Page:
Dealers Find Ways to Make Money

By Andrew Brown

When it comes to boosting profits at the dealership, it’s all in the presentation.

“We offer customers a menu of packages, so they can pick  and choose whatever they want,” says Alla Tripolsky, finance  director at Osborn Automotive. The Lakewood, Colo., dealership  starts by enticing car buyers with maintenance products. “If  the customer prepays for oil changes, they get a discount. It  certainly helps with customer retention,” she says, because customers who return for maintenance establish a relationship with the dealership.

Last November, the dealership sold 108 cars, 68% of which were tied to maintenance products. “We guarantee ourselves that 74 of those 108 customers will come back,” she says.

“If we can get them in for an oil change, at some point theyhave to change that air filter,” she says. “They’ll have to change those tires.”


The maintenance offerings often have a trickle-down effect. If a customer has a particularly large bill or needs a new car, the salesperson can educate the customer about the dealership’s financing programs. Plus, the maintenance coverage is financed into the loan and has an added benefit of facilitating warranty sales. “We usually couple the maintenance products with extended service contracts, which help sell the service product,” Tripolsky says.

Osborn Automotive’s integrated sales and service process has paid off: half of the dealership’s business comes from repeat customers and referrals, she says.


Saturn of Lancaster uses the menu approach, too. Rather than just quoting a payment, the Lancaster, Pa., dealership relies on its salespeople to present finance and insurance options. “If you have a menu in front of [customers], you can talk them through it,” says John Anastos, the dealership’s F&I manager. “When a customer sees a description of what they get, the process is easier.”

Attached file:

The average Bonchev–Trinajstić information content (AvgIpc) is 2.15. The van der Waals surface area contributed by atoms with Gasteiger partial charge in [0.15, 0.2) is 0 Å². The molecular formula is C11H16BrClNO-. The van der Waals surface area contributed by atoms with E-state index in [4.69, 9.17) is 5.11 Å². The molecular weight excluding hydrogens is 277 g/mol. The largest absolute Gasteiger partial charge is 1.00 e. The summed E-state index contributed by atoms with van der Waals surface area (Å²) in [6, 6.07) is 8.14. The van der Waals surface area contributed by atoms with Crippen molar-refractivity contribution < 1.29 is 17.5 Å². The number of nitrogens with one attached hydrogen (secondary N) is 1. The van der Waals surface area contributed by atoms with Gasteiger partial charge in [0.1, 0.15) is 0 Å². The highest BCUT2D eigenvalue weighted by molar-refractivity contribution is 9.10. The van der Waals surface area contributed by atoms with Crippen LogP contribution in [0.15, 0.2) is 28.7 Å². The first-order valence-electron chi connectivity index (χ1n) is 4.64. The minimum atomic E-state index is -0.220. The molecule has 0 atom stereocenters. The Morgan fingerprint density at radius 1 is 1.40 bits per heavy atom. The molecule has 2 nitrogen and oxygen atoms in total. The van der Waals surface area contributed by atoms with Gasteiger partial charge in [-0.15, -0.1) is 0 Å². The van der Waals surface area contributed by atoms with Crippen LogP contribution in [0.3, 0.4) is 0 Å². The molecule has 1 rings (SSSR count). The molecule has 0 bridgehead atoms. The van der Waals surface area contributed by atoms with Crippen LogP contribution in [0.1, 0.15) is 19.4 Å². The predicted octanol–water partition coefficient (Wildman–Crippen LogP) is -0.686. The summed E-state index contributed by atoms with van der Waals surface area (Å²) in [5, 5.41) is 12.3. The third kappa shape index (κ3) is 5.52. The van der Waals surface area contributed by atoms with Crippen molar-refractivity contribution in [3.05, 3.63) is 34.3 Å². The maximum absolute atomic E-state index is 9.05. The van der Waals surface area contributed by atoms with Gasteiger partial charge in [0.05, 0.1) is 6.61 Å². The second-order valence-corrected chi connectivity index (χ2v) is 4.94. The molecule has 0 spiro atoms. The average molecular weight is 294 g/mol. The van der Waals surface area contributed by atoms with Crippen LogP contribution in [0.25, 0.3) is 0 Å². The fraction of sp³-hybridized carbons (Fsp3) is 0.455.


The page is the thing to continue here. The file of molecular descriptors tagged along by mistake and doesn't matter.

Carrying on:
The dealership, which sells about 90 cars per month, utilizes technology provider DealerTrack to create personalized menus for each customer. “You can show four options, you can show three options, multiple terms, and multiple interest rates,” Anastos says. “You can make it exactly what the customer is looking for.”

Since implementing the system in 2005, profits from ancillary sales have shot up 60%, he says.

Meanwhile, Osborn Automotive uses a similar software solution called MenuVantage. “It’s customizable, and it allows us to present 100% of the products to 100% of the customers,” Tripolsky says.


Among specific products, guaranteed asset protection (GAP) is one of the most profitable for dealers, especially as loan terms lengthen.

“I’m seeing more 72-month as opposed to 60-month loans, so due to that, GAP insurance is becoming more popular,” says Orlando Cadiz, finance manager at Phoenix Motor Co. The longer terms increase chances that cars may be totaled.

“It has a huge value to customers, and it’s a very easy sell,” Anastos says. “It’s not an expensive policy. Selling someone a $400 investment on a $30,000 loan is not too difficult.”

Plus, the longer the loan term, the higher the price for GAP coverage.

Some states restrict the amount that dealers can mark up the GAP coverage they sell, but not Pennsylvania, Anastos says. The average markup could be anywhere from 50% to 100%.

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